I load a backing on my longarm, a Handi Quilter Fusion with Pro-Stitcher computer. On these particularly wavy tops, I usually choose a 100% polyester batting, this one is Hobbs brand. The fluff of the polyester tends to fill in the excess fabric, eliminating any stitched in wrinkles.

The next important tool is my Glide foot by Handi Quilter! I couldn’t quilt so many of the things I quilt if I didn’t have this foot! It’s magic for me! On these lumpy, bumpy, uneven tops, this foot glides over everything. It’s easy on, easy off with a quick flip of my allen wrench. I can pop my regular hopping foot on at any time.

I start by basting a horizontal line across the top of the quilt using the channel locks on my machine. This locks the machine in a horizontal position. I manipulate the top with one hand while moving the machine with the other.

After I have a line across the top, then I do a vertical line down both sides. Once again, I use the option on my machine called a vertical lock. I manipulate the fabric as much as possible to the vertical line. Both of these locks will square the quilt as much as possible while it’s on the frame.

I keep a spray bottle of water at my side, using it to spray the top, keeping it pliable and easily manipulated.

Another tip, when choosing a design for these busy tops, choose an all over design. Custom quilting on anything like this is really not even possible and would be lost. I look for a dense and flowing design, something that will secure a lot of seams and give the quilt strength. On these beauties, I’m looking for some great texture. I chose a digital design by Susan Mallett, called “Paisley”.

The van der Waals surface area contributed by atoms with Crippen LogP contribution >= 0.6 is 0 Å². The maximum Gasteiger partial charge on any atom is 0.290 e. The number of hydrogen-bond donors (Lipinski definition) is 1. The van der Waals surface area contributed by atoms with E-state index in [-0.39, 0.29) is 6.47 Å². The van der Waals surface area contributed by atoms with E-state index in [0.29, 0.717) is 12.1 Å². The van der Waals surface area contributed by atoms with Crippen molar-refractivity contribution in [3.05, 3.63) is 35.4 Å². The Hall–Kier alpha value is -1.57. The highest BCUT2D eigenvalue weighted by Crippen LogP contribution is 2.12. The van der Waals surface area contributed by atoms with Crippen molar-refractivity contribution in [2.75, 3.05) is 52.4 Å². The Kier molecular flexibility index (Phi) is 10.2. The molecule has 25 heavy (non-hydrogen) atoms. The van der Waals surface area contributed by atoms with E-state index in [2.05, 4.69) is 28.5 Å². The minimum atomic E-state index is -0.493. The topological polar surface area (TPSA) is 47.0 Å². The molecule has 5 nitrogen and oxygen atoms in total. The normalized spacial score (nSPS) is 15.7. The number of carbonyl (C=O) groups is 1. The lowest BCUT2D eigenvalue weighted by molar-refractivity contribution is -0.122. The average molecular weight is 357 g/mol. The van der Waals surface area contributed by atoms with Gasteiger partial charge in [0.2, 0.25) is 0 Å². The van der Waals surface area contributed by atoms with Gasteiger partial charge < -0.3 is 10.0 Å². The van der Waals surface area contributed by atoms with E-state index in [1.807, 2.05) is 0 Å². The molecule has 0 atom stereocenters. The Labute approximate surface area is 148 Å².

While I’m working each row, I often run into excess fabric that can actually be flattened with a good can of spray starch and a steam iron. You can see a quick video here on how I do that, but simply, spray your starch over the fabric, then run a steam iron (mine is a cordless Panasonic) over the area. You will see almost an immediate tightening of the fabrics. FYI, this only works on cottons.

 

 

The last row definitely tells the true shape of the quilt. Sometimes, you can try as hard as you might, but you can’t make a wonky quilt, square. I get very close though 😉

I did one more soak in ammonia water after the quilting. I realized when I started to put on the binding that I had used an estate sale fabric for the backing, which meant mold and mildew. I couldn’t work with it again until I soaked that fabric! Dang!!

Finally, I stitched on the binding. I usually don’t tell anyone this, but binding may be my favorite part of the quilt. Honestly, I love to hand stitch.

 

I hope you were inspired by this post to finish an old quilt. If everyone reading this did just one, think how many quilts we would have!!! Have a wonderful day!